As teachers are preparing overall teacher judgments for the reporting of National Standards it struck me that parents and students may not be aware of the work of a teacher. It can best be described by what you see, which is the tip of the iceberg and a huge amount of work under the surface which is the rest of the iceberg.
The tip would be what students see: delivering the lesson itself, managing the class, motivating, guiding and advising students and being actively involved in their learning inside and outside the classroom.
The unseen work includes a huge amount of planning and preparation. This includes meeting with other whanau teachers to decide on the context for each year level, each term; ensuring tasks are set which cover the curriculum strands of their learning area; setting and marking an assessment task; reporting and providing feedback and feedforward on student progress and ensuring the learning outcomes are authentic and engaging for all students (differentiation). We meet once a week after school to ensure the planning is coordinated in each whanau and also track students’ progress, identify who needs support and develop appropriate action plans.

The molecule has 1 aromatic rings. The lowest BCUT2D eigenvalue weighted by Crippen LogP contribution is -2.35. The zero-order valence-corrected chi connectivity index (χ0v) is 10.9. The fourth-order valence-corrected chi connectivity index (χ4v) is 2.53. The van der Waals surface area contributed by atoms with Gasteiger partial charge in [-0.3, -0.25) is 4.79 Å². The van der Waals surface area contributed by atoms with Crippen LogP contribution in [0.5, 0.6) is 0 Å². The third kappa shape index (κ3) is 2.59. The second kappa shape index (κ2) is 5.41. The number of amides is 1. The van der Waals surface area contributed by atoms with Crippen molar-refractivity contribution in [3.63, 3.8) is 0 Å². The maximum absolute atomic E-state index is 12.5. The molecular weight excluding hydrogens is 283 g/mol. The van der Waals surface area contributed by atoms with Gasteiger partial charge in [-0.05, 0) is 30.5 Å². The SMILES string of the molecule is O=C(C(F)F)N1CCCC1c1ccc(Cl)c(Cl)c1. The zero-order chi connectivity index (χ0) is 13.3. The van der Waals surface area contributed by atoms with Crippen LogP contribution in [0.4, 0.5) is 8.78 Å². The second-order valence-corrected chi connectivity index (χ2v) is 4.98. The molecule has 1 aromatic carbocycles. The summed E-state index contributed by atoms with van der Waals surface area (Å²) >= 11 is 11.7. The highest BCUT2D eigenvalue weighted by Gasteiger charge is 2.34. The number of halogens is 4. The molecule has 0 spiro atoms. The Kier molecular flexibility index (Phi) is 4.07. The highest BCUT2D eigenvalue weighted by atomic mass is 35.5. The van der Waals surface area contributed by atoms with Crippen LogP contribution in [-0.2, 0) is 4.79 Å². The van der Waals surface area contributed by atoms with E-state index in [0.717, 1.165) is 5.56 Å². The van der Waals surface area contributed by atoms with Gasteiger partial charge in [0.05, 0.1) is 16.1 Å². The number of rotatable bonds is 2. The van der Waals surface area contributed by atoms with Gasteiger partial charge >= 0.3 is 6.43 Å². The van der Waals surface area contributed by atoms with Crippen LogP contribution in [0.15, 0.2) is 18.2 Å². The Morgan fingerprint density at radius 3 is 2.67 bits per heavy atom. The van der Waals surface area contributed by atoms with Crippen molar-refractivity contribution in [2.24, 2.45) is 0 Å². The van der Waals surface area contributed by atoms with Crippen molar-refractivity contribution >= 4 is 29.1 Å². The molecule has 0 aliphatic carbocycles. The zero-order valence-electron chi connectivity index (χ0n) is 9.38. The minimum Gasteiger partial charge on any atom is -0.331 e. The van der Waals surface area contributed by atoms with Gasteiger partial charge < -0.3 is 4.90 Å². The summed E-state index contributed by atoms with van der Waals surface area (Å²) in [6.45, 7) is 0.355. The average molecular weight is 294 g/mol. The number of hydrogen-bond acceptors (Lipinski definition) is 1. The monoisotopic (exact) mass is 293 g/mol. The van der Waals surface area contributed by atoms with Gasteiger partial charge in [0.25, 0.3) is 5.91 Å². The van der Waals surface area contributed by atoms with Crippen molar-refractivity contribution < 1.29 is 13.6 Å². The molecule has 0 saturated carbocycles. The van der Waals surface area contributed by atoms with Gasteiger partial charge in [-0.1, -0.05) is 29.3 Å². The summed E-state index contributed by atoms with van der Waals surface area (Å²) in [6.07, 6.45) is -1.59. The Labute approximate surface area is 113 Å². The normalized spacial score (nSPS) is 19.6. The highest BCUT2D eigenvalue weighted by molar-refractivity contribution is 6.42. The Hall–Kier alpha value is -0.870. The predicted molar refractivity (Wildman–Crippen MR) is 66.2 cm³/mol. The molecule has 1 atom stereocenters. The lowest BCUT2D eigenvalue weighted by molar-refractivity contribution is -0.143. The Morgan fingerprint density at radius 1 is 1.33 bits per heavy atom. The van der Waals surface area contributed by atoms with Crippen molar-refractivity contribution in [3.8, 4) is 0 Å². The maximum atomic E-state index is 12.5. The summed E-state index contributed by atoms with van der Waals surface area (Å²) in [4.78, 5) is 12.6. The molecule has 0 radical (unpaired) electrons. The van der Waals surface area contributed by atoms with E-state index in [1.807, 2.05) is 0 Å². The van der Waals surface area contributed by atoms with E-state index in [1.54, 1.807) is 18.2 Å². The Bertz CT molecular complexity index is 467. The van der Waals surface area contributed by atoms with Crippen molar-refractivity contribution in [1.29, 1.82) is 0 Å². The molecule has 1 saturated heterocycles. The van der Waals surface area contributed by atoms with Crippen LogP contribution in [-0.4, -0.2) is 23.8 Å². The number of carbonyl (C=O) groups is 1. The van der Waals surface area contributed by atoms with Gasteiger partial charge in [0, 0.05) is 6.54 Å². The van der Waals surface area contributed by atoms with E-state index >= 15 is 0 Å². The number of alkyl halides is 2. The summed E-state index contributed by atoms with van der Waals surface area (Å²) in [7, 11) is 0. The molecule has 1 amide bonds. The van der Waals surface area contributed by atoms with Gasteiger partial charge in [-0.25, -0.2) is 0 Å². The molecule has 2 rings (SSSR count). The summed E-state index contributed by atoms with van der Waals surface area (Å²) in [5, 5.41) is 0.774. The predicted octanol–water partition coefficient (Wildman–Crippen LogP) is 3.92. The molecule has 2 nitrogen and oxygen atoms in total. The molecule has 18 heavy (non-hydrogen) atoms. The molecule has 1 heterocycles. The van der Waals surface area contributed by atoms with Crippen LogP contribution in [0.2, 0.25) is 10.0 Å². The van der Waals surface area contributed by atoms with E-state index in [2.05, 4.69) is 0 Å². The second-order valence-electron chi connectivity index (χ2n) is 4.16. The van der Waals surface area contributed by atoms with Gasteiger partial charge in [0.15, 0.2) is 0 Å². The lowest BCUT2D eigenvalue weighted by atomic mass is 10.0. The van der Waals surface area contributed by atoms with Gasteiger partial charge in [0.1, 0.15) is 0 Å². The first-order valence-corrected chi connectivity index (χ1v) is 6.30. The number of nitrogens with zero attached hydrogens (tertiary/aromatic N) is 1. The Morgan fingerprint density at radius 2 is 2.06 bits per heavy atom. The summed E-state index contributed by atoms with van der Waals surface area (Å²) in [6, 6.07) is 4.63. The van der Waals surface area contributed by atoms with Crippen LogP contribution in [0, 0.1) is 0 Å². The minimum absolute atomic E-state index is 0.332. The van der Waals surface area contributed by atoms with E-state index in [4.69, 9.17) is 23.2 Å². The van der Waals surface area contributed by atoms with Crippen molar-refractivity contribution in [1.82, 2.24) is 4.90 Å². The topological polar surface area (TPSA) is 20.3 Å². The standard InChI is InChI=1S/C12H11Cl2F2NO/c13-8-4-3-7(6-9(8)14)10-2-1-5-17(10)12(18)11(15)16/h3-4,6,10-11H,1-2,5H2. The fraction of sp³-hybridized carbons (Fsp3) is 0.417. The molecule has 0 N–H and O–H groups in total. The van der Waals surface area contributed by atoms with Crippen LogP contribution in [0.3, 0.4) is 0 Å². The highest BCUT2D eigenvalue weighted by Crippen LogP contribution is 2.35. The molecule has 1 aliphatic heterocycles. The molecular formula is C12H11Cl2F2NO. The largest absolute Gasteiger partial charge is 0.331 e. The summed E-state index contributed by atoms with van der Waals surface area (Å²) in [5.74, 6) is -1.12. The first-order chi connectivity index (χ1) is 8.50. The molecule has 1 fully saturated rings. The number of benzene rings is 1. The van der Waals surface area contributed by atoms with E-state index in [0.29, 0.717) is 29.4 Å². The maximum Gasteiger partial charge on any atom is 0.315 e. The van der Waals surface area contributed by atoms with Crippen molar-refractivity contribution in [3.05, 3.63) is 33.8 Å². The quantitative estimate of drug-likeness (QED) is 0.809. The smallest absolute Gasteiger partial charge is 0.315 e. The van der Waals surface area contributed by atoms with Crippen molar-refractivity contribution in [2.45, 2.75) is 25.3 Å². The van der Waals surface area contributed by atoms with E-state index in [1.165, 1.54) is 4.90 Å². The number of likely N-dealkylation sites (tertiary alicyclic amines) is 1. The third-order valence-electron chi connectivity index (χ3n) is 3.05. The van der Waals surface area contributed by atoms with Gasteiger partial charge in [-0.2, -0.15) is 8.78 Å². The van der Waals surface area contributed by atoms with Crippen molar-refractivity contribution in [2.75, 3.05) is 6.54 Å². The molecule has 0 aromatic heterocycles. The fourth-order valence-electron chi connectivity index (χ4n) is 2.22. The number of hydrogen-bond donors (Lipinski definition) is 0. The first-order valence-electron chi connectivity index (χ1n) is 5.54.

Teachers, like our students are expected to be learners and so a professional learning and development programme is provided every week. This year our key target areas (Maori and Pacific Achievement; Numeracy and Literacy) all have team leaders who provide best practice, support and advice to teachers to improve their teaching capacity in these areas. In addition an e-pedagogy team leader is monitoring the chromebook trial and providing key lessons in the use of the google platform and other innovative digital teaching tools and methodology.
Depending on the time of year, our teachers will also be involved in the extra-curricular programme which involves practices, rehearsals, matches and performances after hours.
There are many other demands including organising excursions, attending Learning Area meetings, doing duty, completing administrative tasks like attendance, facilitating Student Led Conferences etc. This quick snapshot of the teacher’s craft may help to explain why we all look forward to our holidays!
Thankfully our task is made significantly easier by the supportive MHJC community. Your support makes our job worthwhile. Our families who assist us to create a positive learning culture and students who are co-operative and courteous help us to reach our goal…….
growing greatness – kia mana ake